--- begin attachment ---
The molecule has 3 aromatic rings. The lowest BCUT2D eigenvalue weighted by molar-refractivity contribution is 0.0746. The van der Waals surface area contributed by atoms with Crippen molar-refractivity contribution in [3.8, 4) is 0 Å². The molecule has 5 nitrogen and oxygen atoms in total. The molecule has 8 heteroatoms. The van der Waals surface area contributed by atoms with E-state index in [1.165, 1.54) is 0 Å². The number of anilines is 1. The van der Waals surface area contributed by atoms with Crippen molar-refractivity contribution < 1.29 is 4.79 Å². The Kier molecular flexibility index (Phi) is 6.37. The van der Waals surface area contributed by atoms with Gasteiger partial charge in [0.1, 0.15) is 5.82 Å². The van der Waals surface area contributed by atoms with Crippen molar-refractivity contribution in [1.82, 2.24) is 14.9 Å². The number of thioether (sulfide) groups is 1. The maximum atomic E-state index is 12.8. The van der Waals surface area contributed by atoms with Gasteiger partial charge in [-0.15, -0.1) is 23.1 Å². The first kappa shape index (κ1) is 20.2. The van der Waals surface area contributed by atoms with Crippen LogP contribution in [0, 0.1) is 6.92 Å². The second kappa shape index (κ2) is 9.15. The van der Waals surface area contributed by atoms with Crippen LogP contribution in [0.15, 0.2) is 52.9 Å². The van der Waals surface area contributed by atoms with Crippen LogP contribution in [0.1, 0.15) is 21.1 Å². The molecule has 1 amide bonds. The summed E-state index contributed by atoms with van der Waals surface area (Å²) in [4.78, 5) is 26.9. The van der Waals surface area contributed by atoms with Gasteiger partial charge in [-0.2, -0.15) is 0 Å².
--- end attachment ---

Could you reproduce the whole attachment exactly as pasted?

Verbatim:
The molecule has 3 aromatic rings. The lowest BCUT2D eigenvalue weighted by molar-refractivity contribution is 0.0746. The van der Waals surface area contributed by atoms with Crippen molar-refractivity contribution in [3.8, 4) is 0 Å². The molecule has 5 nitrogen and oxygen atoms in total. The molecule has 8 heteroatoms. The van der Waals surface area contributed by atoms with E-state index in [1.165, 1.54) is 0 Å². The number of anilines is 1. The van der Waals surface area contributed by atoms with Crippen molar-refractivity contribution < 1.29 is 4.79 Å². The Kier molecular flexibility index (Phi) is 6.37. The van der Waals surface area contributed by atoms with Gasteiger partial charge in [0.1, 0.15) is 5.82 Å². The van der Waals surface area contributed by atoms with Crippen molar-refractivity contribution in [1.82, 2.24) is 14.9 Å². The number of thioether (sulfide) groups is 1. The maximum atomic E-state index is 12.8. The van der Waals surface area contributed by atoms with Gasteiger partial charge in [-0.15, -0.1) is 23.1 Å². The first kappa shape index (κ1) is 20.2. The van der Waals surface area contributed by atoms with Crippen LogP contribution in [0, 0.1) is 6.92 Å². The second kappa shape index (κ2) is 9.15. The van der Waals surface area contributed by atoms with Crippen LogP contribution in [0.15, 0.2) is 52.9 Å². The van der Waals surface area contributed by atoms with Crippen LogP contribution in [0.1, 0.15) is 21.1 Å². The molecule has 1 amide bonds. The summed E-state index contributed by atoms with van der Waals surface area (Å²) in [4.78, 5) is 26.9. The van der Waals surface area contributed by atoms with Gasteiger partial charge in [-0.2, -0.15) is 0 Å².